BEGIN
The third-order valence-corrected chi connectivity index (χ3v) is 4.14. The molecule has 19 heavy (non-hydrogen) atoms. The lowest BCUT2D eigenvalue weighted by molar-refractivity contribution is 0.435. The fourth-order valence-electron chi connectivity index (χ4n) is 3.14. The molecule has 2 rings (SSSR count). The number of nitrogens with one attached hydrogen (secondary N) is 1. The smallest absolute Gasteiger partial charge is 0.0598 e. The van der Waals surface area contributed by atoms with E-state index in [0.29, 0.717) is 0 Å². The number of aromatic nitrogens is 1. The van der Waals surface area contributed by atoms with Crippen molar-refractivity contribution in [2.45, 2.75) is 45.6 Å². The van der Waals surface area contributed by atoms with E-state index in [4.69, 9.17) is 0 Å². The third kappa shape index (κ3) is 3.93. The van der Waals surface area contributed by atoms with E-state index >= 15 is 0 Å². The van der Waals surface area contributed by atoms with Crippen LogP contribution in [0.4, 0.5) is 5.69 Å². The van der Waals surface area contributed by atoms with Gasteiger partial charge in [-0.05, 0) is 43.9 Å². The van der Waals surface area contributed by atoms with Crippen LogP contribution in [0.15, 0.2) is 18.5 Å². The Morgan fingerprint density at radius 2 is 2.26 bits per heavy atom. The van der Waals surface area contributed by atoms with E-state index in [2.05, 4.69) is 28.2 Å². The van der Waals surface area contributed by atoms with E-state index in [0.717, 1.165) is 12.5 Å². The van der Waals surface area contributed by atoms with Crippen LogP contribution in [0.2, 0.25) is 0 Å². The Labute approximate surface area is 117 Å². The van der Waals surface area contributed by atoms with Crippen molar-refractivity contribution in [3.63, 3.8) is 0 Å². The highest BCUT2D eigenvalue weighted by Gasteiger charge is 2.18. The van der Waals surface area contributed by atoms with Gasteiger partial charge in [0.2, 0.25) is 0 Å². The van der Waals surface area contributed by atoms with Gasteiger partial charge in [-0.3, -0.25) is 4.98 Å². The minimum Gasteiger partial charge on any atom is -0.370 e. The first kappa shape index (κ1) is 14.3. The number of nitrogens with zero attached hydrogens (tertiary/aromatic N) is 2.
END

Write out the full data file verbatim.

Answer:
The third-order valence-corrected chi connectivity index (χ3v) is 4.14. The molecule has 19 heavy (non-hydrogen) atoms. The lowest BCUT2D eigenvalue weighted by molar-refractivity contribution is 0.435. The fourth-order valence-electron chi connectivity index (χ4n) is 3.14. The molecule has 2 rings (SSSR count). The number of nitrogens with one attached hydrogen (secondary N) is 1. The smallest absolute Gasteiger partial charge is 0.0598 e. The van der Waals surface area contributed by atoms with E-state index in [0.29, 0.717) is 0 Å². The number of aromatic nitrogens is 1. The van der Waals surface area contributed by atoms with Crippen molar-refractivity contribution in [2.45, 2.75) is 45.6 Å². The van der Waals surface area contributed by atoms with E-state index in [4.69, 9.17) is 0 Å². The third kappa shape index (κ3) is 3.93. The van der Waals surface area contributed by atoms with E-state index >= 15 is 0 Å². The van der Waals surface area contributed by atoms with Crippen LogP contribution in [0.4, 0.5) is 5.69 Å². The van der Waals surface area contributed by atoms with Gasteiger partial charge in [-0.05, 0) is 43.9 Å². The van der Waals surface area contributed by atoms with Crippen LogP contribution in [0.15, 0.2) is 18.5 Å². The Morgan fingerprint density at radius 2 is 2.26 bits per heavy atom. The van der Waals surface area contributed by atoms with E-state index in [2.05, 4.69) is 28.2 Å². The van der Waals surface area contributed by atoms with E-state index in [0.717, 1.165) is 12.5 Å². The van der Waals surface area contributed by atoms with Crippen LogP contribution in [0.2, 0.25) is 0 Å². The Labute approximate surface area is 117 Å². The van der Waals surface area contributed by atoms with Crippen molar-refractivity contribution in [3.63, 3.8) is 0 Å². The highest BCUT2D eigenvalue weighted by Gasteiger charge is 2.18. The van der Waals surface area contributed by atoms with Gasteiger partial charge in [0.2, 0.25) is 0 Å². The van der Waals surface area contributed by atoms with Gasteiger partial charge in [-0.3, -0.25) is 4.98 Å². The minimum Gasteiger partial charge on any atom is -0.370 e. The first kappa shape index (κ1) is 14.3. The number of nitrogens with zero attached hydrogens (tertiary/aromatic N) is 2.